On completing her post-graduation, Kareena joined a private firm as an audit manager. Sartaj too completed his degree and decided to return home. He offered Kareena to come along and meet his family in Kashmir. Overwhelmed with happiness, Kareena took leave for a few days from her company and both flew to Kashmir.

“My family knew Sartaj very well as he used to visit us often, but I was yet to be introduced to his family,” says Kareena.

Kareena says that Sartaj’s family wholeheartedly welcomed her and proved to be a great host. During the same visit in 2009, the couple got married with the consent of both the families.

“My aunt played the role of an interpreter,” Kareena remembers. “She knew a bit of English and that made it easy for my family in Russia to communicate with my in-laws and the Moulvi sahib.”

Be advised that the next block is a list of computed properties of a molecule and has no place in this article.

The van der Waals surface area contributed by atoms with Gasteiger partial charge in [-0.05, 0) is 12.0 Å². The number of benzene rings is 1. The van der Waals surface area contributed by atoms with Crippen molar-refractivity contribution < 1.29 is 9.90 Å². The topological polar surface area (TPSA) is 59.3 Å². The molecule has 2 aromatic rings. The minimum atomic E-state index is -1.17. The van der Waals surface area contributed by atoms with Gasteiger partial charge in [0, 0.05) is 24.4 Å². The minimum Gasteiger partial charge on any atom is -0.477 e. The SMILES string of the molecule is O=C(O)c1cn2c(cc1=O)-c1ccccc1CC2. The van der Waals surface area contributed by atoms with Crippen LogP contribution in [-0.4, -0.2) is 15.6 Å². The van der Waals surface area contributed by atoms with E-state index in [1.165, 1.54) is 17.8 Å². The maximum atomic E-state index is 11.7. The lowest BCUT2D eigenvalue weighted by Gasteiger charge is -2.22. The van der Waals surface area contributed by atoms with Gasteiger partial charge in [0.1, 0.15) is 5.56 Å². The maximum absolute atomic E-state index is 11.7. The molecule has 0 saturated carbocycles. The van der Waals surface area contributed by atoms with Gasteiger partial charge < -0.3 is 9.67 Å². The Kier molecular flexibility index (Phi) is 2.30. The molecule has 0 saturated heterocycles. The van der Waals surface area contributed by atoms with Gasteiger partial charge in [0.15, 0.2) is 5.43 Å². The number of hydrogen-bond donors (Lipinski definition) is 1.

Three days after the Nikah, Kareena went back to Russia, as her sanctioned leave was about to end. A few months later, Sajad too shifted to Russia. Meanwhile, Kareena got her degree translated from Russian to English. “My husband thought that doing so will make me eligible for a job in India,” she said.

Soon the couple was blessed with a baby girl. They named her Safia. Once on their visit to Kashmir, Safia’s health deteriorated and Kareena’s mother-in-law decided to take over the responsibility of her granddaughter.